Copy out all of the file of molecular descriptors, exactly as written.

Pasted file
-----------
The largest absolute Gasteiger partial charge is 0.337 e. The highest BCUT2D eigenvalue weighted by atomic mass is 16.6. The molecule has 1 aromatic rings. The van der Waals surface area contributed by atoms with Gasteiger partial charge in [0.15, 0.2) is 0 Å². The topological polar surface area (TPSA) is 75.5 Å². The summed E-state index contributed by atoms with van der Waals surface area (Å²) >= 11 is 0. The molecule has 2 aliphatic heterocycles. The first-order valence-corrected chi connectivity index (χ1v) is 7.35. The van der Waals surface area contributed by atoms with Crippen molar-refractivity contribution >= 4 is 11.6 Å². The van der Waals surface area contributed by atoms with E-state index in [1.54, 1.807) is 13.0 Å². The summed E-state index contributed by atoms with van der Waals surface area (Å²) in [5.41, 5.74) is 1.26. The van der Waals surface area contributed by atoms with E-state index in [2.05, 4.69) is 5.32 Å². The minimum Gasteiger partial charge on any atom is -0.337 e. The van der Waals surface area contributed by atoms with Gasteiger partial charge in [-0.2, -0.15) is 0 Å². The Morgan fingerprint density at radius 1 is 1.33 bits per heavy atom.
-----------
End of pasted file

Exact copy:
The largest absolute Gasteiger partial charge is 0.337 e. The highest BCUT2D eigenvalue weighted by atomic mass is 16.6. The molecule has 1 aromatic rings. The van der Waals surface area contributed by atoms with Gasteiger partial charge in [0.15, 0.2) is 0 Å². The topological polar surface area (TPSA) is 75.5 Å². The summed E-state index contributed by atoms with van der Waals surface area (Å²) >= 11 is 0. The molecule has 2 aliphatic heterocycles. The first-order valence-corrected chi connectivity index (χ1v) is 7.35. The van der Waals surface area contributed by atoms with Crippen molar-refractivity contribution >= 4 is 11.6 Å². The van der Waals surface area contributed by atoms with E-state index in [1.54, 1.807) is 13.0 Å². The summed E-state index contributed by atoms with van der Waals surface area (Å²) in [5.41, 5.74) is 1.26. The van der Waals surface area contributed by atoms with E-state index in [2.05, 4.69) is 5.32 Å². The minimum Gasteiger partial charge on any atom is -0.337 e. The van der Waals surface area contributed by atoms with Gasteiger partial charge in [-0.2, -0.15) is 0 Å². The Morgan fingerprint density at radius 1 is 1.33 bits per heavy atom.